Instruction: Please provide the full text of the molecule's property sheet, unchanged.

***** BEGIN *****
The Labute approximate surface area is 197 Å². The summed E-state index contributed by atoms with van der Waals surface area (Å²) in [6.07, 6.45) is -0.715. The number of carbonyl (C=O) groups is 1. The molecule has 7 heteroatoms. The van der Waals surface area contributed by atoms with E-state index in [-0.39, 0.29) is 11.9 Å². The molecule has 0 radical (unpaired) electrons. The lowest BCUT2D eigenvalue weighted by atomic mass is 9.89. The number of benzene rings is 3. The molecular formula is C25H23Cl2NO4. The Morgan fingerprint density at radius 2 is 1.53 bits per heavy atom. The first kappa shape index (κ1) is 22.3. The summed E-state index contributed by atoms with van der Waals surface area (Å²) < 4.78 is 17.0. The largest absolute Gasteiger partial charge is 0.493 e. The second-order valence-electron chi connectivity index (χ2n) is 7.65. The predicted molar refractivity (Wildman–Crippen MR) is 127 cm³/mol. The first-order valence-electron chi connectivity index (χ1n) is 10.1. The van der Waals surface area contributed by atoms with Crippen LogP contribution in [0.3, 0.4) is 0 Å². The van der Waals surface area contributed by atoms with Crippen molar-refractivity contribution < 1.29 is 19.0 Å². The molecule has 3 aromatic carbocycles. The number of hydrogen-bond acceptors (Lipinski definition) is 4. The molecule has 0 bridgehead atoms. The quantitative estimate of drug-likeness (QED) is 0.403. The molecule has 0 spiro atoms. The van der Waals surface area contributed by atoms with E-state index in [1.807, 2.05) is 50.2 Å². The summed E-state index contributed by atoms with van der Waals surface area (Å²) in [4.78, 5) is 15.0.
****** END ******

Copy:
The Labute approximate surface area is 197 Å². The summed E-state index contributed by atoms with van der Waals surface area (Å²) in [6.07, 6.45) is -0.715. The number of carbonyl (C=O) groups is 1. The molecule has 7 heteroatoms. The van der Waals surface area contributed by atoms with E-state index in [-0.39, 0.29) is 11.9 Å². The molecule has 0 radical (unpaired) electrons. The lowest BCUT2D eigenvalue weighted by atomic mass is 9.89. The number of benzene rings is 3. The molecular formula is C25H23Cl2NO4. The Morgan fingerprint density at radius 2 is 1.53 bits per heavy atom. The first kappa shape index (κ1) is 22.3. The summed E-state index contributed by atoms with van der Waals surface area (Å²) < 4.78 is 17.0. The largest absolute Gasteiger partial charge is 0.493 e. The second-order valence-electron chi connectivity index (χ2n) is 7.65. The predicted molar refractivity (Wildman–Crippen MR) is 127 cm³/mol. The first-order valence-electron chi connectivity index (χ1n) is 10.1. The van der Waals surface area contributed by atoms with Crippen LogP contribution in [0.3, 0.4) is 0 Å². The van der Waals surface area contributed by atoms with Crippen molar-refractivity contribution < 1.29 is 19.0 Å². The molecule has 3 aromatic carbocycles. The number of hydrogen-bond acceptors (Lipinski definition) is 4. The molecule has 0 bridgehead atoms. The quantitative estimate of drug-likeness (QED) is 0.403. The molecule has 0 spiro atoms. The van der Waals surface area contributed by atoms with E-state index in [1.807, 2.05) is 50.2 Å². The summed E-state index contributed by atoms with van der Waals surface area (Å²) in [4.78, 5) is 15.0.